Virginie Lurkin, enthusiasm, the magic key and theater

© Christian Brun/ 2018 EPFL

© Christian Brun/ 2018 EPFL

Prof talk (3 of 5) Every day between now and EPFL's Education Day, a Polysphère award winner takes us back to their school days and describes how they view education. Today we spoke with Virginie Lurkin, a former lecturer at ENAC.

EPFL’s student association AGEPoly gave out its annual Polysphère excellence in teaching awards last fall. These awards, voted on by students, recognize EPFL’s standout faculty members. We interviewed Virginie Lurkin, a professor at Eindhoven University of Technology and former lecturer at ENAC.

Can you share a memory with us from your school days?

I have so many! And they’re all happy. I enjoyed going to school for as long as I can remember. I know that’s a “teacher’s pet” answer, but I don’t want to lie to you from the very first question.

What did you have in your backpack?

Notebooks that my father carefully covered in plastic, and snacks that my mother lovingly prepared. And, depending on the year, probably marbles, Tazos and Crazy Bones. And tucked away deep inside, my childhood dreams.

Who would you like to sit next to in class?

Céline. We’ve been best friends for 29 years, including 15 years of sitting next to each other in class. More than a friend, she’s a sister, a soul mate. Even now, 20 years later, if you could eavesdrop on one of our classes together, I bet you’d still hear us laughing. We had a lot of fun together!

Which teacher inspired you?

Impossible to name just one. Mr. Sable, because he introduced me to theatre and put me in touch with my inner Antigone. Mr. Bouchat, because he was great at telling stories and was just as inspired as he was inspiring. But the one who showed me that the best way to teach is by setting a good example is my previous boss, Michel Bierlaire.

And which one made you sweat?

All my gym teachers!

When you’re standing in front of your students, do you feel like an actress, a gladiator, or a tamer?

An actress! That’s what I want to be when I grow up. [Smiles] But it’s true that sometimes I can be a little like Russell Crowe.

Do you prefer to teach or be taught?

I hate people who are always trying to teach you things. I much prefer those who lead by example, although they are harder to find. Teaching and learning are two sides of the same coin. It’s like if you asked me to choose between my father and my mother – I love them both equally. I learn more about the teaching profession every day, and if there’s one thing the profession has taught me, it’s that teaching is just as much about having your own eyes opened as it is about opening other people’s eyes.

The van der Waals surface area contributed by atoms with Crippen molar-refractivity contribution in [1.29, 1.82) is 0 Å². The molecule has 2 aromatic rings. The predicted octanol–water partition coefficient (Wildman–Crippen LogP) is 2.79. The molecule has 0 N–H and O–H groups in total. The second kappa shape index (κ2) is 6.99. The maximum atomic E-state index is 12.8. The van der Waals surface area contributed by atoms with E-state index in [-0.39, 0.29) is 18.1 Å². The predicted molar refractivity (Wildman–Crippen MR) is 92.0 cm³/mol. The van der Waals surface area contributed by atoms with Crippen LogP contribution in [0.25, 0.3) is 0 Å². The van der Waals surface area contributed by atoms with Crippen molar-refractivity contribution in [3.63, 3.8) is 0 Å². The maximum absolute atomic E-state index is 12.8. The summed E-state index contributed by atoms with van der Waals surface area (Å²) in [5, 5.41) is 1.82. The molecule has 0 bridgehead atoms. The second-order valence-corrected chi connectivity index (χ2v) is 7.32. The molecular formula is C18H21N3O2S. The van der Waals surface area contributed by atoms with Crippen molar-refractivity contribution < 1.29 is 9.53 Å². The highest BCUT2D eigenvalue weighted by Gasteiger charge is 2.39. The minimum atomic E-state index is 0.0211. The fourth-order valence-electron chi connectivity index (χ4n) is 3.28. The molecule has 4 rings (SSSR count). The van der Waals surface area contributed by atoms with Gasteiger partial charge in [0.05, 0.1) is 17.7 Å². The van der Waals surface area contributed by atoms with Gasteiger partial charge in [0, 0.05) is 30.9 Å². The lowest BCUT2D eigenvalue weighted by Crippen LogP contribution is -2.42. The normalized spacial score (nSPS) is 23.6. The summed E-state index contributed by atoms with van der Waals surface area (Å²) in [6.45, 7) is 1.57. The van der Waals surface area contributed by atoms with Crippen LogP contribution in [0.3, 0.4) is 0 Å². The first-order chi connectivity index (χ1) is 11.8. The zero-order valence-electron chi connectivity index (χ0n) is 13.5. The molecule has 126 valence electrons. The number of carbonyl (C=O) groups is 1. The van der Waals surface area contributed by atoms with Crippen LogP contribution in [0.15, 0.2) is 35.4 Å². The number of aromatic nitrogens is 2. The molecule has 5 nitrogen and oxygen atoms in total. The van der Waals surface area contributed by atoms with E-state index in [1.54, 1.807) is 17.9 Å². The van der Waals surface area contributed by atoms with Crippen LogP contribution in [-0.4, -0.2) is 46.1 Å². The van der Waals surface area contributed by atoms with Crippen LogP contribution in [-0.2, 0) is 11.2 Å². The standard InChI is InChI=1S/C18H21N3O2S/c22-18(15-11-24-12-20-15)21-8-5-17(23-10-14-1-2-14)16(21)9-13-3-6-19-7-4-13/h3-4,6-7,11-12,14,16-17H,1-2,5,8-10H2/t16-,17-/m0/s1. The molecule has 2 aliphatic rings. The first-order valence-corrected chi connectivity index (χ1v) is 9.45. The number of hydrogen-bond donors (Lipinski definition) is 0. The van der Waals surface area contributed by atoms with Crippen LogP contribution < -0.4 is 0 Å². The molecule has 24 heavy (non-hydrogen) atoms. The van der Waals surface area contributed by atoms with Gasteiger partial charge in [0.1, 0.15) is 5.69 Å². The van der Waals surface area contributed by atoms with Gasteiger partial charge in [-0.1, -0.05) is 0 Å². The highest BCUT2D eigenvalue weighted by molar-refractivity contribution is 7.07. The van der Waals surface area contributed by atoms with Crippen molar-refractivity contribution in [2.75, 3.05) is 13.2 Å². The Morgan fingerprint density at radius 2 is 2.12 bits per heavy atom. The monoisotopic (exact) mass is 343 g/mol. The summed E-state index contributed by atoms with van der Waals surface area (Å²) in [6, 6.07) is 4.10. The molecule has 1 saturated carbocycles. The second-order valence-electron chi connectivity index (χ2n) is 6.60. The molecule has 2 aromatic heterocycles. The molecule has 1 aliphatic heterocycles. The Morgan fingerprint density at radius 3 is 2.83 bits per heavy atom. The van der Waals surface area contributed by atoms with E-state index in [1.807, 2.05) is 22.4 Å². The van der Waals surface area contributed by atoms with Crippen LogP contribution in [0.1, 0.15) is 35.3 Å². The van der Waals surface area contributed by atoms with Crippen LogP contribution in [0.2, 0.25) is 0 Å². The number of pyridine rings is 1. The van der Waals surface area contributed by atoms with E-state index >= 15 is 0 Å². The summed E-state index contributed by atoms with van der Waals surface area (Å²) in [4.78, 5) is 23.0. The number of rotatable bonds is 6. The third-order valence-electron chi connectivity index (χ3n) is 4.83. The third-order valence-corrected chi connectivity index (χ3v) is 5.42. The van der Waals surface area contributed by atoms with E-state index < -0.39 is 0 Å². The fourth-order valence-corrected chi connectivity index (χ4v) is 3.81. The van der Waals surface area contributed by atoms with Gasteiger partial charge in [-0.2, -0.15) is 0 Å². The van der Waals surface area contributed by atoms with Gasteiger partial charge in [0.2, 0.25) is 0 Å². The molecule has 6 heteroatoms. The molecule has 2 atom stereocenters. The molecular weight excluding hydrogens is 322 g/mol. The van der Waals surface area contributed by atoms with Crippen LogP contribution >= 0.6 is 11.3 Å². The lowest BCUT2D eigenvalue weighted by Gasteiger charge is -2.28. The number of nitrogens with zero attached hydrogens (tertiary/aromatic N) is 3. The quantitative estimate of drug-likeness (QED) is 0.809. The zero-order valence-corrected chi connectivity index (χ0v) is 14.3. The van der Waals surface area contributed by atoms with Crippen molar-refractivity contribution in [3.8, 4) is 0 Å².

A good point?

My sister was the “good girl” – people told me I talked too much! When I was a child, trying to be good and get good grades caused me a lot of fear and stress, and that’s not good for children. And I don’t think the carrot-and-stick approach to teaching is an effective way to motivate students.

Any clouds on the horizon?

Wherever there are clouds, there’s usually also rain – but don’t flowers need rain to grow? A career in teaching naturally has its fair share of dark days, clouds and storms, but the sun rises every morning and every morning I tell myself I have the best job in the world. [Smiles]

How would you define education?

I believe education is the key that opens all doors, especially those of personal development and freedom. Teaching children to become good citizens. Showing them how to act with kindness and an open mind. Demonstrating the benefits of values like empathy, tolerance and respect. For me, those are the foundations for building a better world – one that is more equitable, more caring and more understanding. Sometimes it seems like we still have a long way to go. Of course, it takes a while to change bad habits and shift antiquated ways of thinking. And today’s societies are still too contaminated by stereotypes and clichés. But enthusiasm is the sunlight that makes youth blossom! I’m still a staunch believer in education, and I’m sure that that’s how we can, and will, change things.